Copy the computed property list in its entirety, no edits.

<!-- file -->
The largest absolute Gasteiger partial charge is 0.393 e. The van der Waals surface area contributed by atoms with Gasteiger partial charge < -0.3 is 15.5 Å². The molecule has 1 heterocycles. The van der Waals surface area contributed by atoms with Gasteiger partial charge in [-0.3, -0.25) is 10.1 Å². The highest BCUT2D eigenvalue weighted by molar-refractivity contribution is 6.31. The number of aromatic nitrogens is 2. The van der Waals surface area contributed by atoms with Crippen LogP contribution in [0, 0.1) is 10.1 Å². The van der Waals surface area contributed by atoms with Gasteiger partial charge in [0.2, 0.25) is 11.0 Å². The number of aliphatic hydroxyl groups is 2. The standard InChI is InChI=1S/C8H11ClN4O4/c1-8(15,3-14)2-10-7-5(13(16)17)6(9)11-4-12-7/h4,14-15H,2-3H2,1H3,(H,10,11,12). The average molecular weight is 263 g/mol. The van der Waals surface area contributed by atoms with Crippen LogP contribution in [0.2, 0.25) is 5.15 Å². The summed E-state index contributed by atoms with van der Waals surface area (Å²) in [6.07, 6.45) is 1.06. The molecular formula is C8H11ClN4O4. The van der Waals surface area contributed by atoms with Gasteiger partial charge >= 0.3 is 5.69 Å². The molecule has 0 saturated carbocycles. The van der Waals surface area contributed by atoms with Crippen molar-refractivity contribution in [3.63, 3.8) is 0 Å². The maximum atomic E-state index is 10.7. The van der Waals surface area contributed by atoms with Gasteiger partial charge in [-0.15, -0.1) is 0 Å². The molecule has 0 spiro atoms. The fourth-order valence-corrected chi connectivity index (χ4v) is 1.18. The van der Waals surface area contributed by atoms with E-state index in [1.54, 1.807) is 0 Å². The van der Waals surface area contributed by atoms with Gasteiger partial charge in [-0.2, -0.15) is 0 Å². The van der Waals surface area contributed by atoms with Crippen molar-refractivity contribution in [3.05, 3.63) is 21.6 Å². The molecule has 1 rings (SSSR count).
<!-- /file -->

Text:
The largest absolute Gasteiger partial charge is 0.393 e. The van der Waals surface area contributed by atoms with Gasteiger partial charge < -0.3 is 15.5 Å². The molecule has 1 heterocycles. The van der Waals surface area contributed by atoms with Gasteiger partial charge in [-0.3, -0.25) is 10.1 Å². The highest BCUT2D eigenvalue weighted by molar-refractivity contribution is 6.31. The number of aromatic nitrogens is 2. The van der Waals surface area contributed by atoms with Crippen LogP contribution in [0, 0.1) is 10.1 Å². The van der Waals surface area contributed by atoms with Gasteiger partial charge in [0.2, 0.25) is 11.0 Å². The number of aliphatic hydroxyl groups is 2. The standard InChI is InChI=1S/C8H11ClN4O4/c1-8(15,3-14)2-10-7-5(13(16)17)6(9)11-4-12-7/h4,14-15H,2-3H2,1H3,(H,10,11,12). The average molecular weight is 263 g/mol. The van der Waals surface area contributed by atoms with Crippen LogP contribution in [0.2, 0.25) is 5.15 Å². The summed E-state index contributed by atoms with van der Waals surface area (Å²) in [6.07, 6.45) is 1.06. The molecular formula is C8H11ClN4O4. The van der Waals surface area contributed by atoms with Gasteiger partial charge >= 0.3 is 5.69 Å². The molecule has 0 saturated carbocycles. The van der Waals surface area contributed by atoms with Crippen molar-refractivity contribution in [3.63, 3.8) is 0 Å². The maximum atomic E-state index is 10.7. The van der Waals surface area contributed by atoms with Gasteiger partial charge in [-0.15, -0.1) is 0 Å². The molecule has 0 spiro atoms. The fourth-order valence-corrected chi connectivity index (χ4v) is 1.18. The van der Waals surface area contributed by atoms with E-state index in [1.54, 1.807) is 0 Å². The van der Waals surface area contributed by atoms with Gasteiger partial charge in [-0.2, -0.15) is 0 Å². The van der Waals surface area contributed by atoms with Crippen molar-refractivity contribution in [3.05, 3.63) is 21.6 Å². The molecule has 1 rings (SSSR count).